Who: La Commission nationale de l’informatique et des libertés (“CNIL”) and Vectaury S.A.S. (“Vectaury”)
When: 30 October 2018
Law stated as at: 28 November 2018
The French data protection authority, CNIL, has issued a formal notice to a mobile adtech platform that its consent management platform does not comply with the consent requirements under the General Data Protection Regulation (the “GDPR”).
Vectaury offers technology that retail partners can integrate into their mobile apps. The technology allows Vectaury to collect geolocation data (as well as other device and browser information). This data is analysed and matched up with certain geographic points of interests (such as the partner’s physical stores) to measure visits to the retailer’s points of sale and to drive in-store retail traffic through the serving of ads.
Vectaury’s technology, implemented by publishers via an SDK, involves a Consent Management Platform (CMP), which allows users to manage their privacy consents. This CMP implements the Interactive Advertising Bureau’s (IAB) framework. It provides a short notice explaining that the users’ browsing history and geolocation is gathered for targeted marketing purposes, and gives users the option to either accept or customise their preferences (the latter leading to a menu where the user can accept or reject the use of certain categories of data). However, CNIL concluded that the CMP did not meet the GDPR’s consent requirement.
CNIL concluded that, “It is clear that Vectaury is unable to demonstrate that the data currently collected through real time bid requests are subject to informed, free, specific, and unambiguous consent” for the following reasons:
- Vectaury’s CMP consent is not sufficiently informed because the text shown in the app (“we and our partners ask your permission to collect personal information such as your browsing or location data. This enables us both to provide free access to our services and deliver ads in non-intrusive formats.”) lacks transparency, includes imprecise and complex terms, may lead users to believe that refusing data collection will lead to a charge, the inability to use the app, or more intrusive ads to be served and does not immediately identify all partners with whom the data is shared;
- Vectaury’s consent is insufficiently specific in light of the requirements of the GDPR and guidance issued by the Article 29 Working Party (now the European Data Protection Board). In particular, users are only able to consent or reject relatively broad categories of data uses; the types of processing which the user supposedly consents to were deemed not to be granular enough to allow the user to make a free choice in respect of each type of processing, and there was no specific consent for the use of geolocation data for marketing purposes; and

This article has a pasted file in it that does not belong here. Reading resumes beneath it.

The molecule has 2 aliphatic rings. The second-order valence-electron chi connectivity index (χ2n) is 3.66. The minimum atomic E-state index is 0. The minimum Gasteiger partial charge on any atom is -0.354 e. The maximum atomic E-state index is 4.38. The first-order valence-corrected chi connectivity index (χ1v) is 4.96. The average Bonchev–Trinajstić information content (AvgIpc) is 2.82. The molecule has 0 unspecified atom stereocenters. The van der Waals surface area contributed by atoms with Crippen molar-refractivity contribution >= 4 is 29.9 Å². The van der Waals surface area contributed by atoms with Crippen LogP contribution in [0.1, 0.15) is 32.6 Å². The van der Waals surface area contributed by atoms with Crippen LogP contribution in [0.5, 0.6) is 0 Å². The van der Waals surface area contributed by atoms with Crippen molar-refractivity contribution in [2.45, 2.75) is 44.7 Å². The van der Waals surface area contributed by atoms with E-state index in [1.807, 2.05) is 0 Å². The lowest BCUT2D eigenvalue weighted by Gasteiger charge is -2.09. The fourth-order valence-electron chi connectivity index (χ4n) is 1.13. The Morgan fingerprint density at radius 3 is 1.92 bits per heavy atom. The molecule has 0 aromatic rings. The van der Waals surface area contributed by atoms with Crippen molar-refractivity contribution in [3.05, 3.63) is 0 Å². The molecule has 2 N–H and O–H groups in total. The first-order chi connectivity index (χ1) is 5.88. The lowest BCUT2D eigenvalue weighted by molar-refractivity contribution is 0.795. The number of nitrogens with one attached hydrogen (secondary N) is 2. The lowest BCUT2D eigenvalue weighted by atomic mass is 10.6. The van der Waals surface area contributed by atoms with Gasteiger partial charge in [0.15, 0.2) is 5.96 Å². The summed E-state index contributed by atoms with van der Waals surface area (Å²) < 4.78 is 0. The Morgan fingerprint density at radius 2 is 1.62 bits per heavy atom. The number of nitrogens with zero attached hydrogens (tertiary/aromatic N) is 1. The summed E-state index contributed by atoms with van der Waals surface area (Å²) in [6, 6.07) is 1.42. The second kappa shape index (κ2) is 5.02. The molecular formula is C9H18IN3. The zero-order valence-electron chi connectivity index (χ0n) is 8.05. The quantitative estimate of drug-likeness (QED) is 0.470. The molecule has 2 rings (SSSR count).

- Vectaury’s CMP does not allow for consent to be expressed through positive action, particularly as the specific purposes to which a user ‘consented’ were pre-selected by default.
Vectaury has been given three months to carry out the following tasks:
- delete all data obtained without informed, specific and actively expressed consent; and
- not process personal geolocation data for targeted advertising purposes without a legal basis. In particular, any consent relied upon needs to comply with Articles 6 and 7 of the GDPR.
No sanctions have been imposed or announced, subject to compliance with the above requirements.
Why this matters:
This is the fourth enforcement notice issued by CNIL in the past few months in the mobile ad tech space and enforces key GDPR principles. It will be interesting to see if other regulators, such as the ICO, start focussing on this area too.
The worrying thing for adtech providers, as well as publishers which adopt their technologies, is that CNIL did not deem the IAB framework to be sufficient for obtaining GDPR level consent. This framework is relied on by numerous data controllers who operate on the basis of consent, particularly in a cookie context. If other national regulators start to adopt similar positions as CNIL, it could be back to the drawing board for working out how to manage consents.
The decision was not intended to be a general finding that adtech companies are not allowed to externalise the obtaining of consent to publishers. Nor did the CNIL enforcement notice state that consent needed to be relied on as the lawful grounds for processing geolocation data in these circumstances by Vectaury – it was simply the ground which Vectaury had chosen, and so CNIL’s finding was in the context of Vectaury already having made this choice.
Nevertheless, CNIL did note that a controller relying on consent cannot simply point to contractual provisions requiring a third party to obtain valid consent (in this case the publisher and any ‘supply side platforms’ that formed part of the chain of consent to Vectaury) as sufficient to meet the consent requirements of Article 7 of the GDPR. CNIL declared that Vectaury must be able to demonstrate, for the entirety of the personal data it is processing at any moment, the validity of the consent obtained. As such, data controllers must be prepared to evidence this consent and so must get comfortable that the tools used to obtain the consent are structured in such a way that the consent is valid and can be demonstrated. In practice, this is a very challenging thing to do, and could give the adtech industry somewhat of a headache.